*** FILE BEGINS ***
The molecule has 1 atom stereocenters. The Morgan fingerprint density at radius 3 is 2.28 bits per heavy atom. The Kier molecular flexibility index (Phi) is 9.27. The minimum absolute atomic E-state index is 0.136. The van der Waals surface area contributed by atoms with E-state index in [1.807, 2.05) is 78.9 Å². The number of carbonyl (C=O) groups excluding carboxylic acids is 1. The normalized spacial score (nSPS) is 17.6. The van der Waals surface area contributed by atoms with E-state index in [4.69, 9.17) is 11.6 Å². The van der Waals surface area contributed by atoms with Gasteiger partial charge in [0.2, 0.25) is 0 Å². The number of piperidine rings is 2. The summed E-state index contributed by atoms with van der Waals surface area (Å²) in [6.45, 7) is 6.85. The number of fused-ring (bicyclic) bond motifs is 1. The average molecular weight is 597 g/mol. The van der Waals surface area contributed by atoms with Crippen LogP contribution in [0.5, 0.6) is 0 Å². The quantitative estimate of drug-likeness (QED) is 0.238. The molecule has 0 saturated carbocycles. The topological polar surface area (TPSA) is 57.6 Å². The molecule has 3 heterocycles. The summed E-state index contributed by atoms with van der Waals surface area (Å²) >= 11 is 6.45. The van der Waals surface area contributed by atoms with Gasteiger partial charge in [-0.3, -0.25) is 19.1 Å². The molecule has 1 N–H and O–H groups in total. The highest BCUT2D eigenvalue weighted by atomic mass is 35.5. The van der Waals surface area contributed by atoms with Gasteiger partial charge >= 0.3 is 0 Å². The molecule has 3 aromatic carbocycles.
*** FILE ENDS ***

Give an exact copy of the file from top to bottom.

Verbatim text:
The molecule has 1 atom stereocenters. The Morgan fingerprint density at radius 3 is 2.28 bits per heavy atom. The Kier molecular flexibility index (Phi) is 9.27. The minimum absolute atomic E-state index is 0.136. The van der Waals surface area contributed by atoms with E-state index in [1.807, 2.05) is 78.9 Å². The number of carbonyl (C=O) groups excluding carboxylic acids is 1. The normalized spacial score (nSPS) is 17.6. The van der Waals surface area contributed by atoms with E-state index in [4.69, 9.17) is 11.6 Å². The van der Waals surface area contributed by atoms with Gasteiger partial charge in [0.2, 0.25) is 0 Å². The number of piperidine rings is 2. The summed E-state index contributed by atoms with van der Waals surface area (Å²) in [6.45, 7) is 6.85. The number of fused-ring (bicyclic) bond motifs is 1. The average molecular weight is 597 g/mol. The van der Waals surface area contributed by atoms with Crippen LogP contribution in [0.5, 0.6) is 0 Å². The quantitative estimate of drug-likeness (QED) is 0.238. The molecule has 0 saturated carbocycles. The topological polar surface area (TPSA) is 57.6 Å². The molecule has 3 heterocycles. The summed E-state index contributed by atoms with van der Waals surface area (Å²) >= 11 is 6.45. The van der Waals surface area contributed by atoms with Gasteiger partial charge in [-0.3, -0.25) is 19.1 Å². The molecule has 1 N–H and O–H groups in total. The highest BCUT2D eigenvalue weighted by atomic mass is 35.5. The van der Waals surface area contributed by atoms with Gasteiger partial charge >= 0.3 is 0 Å². The molecule has 3 aromatic carbocycles.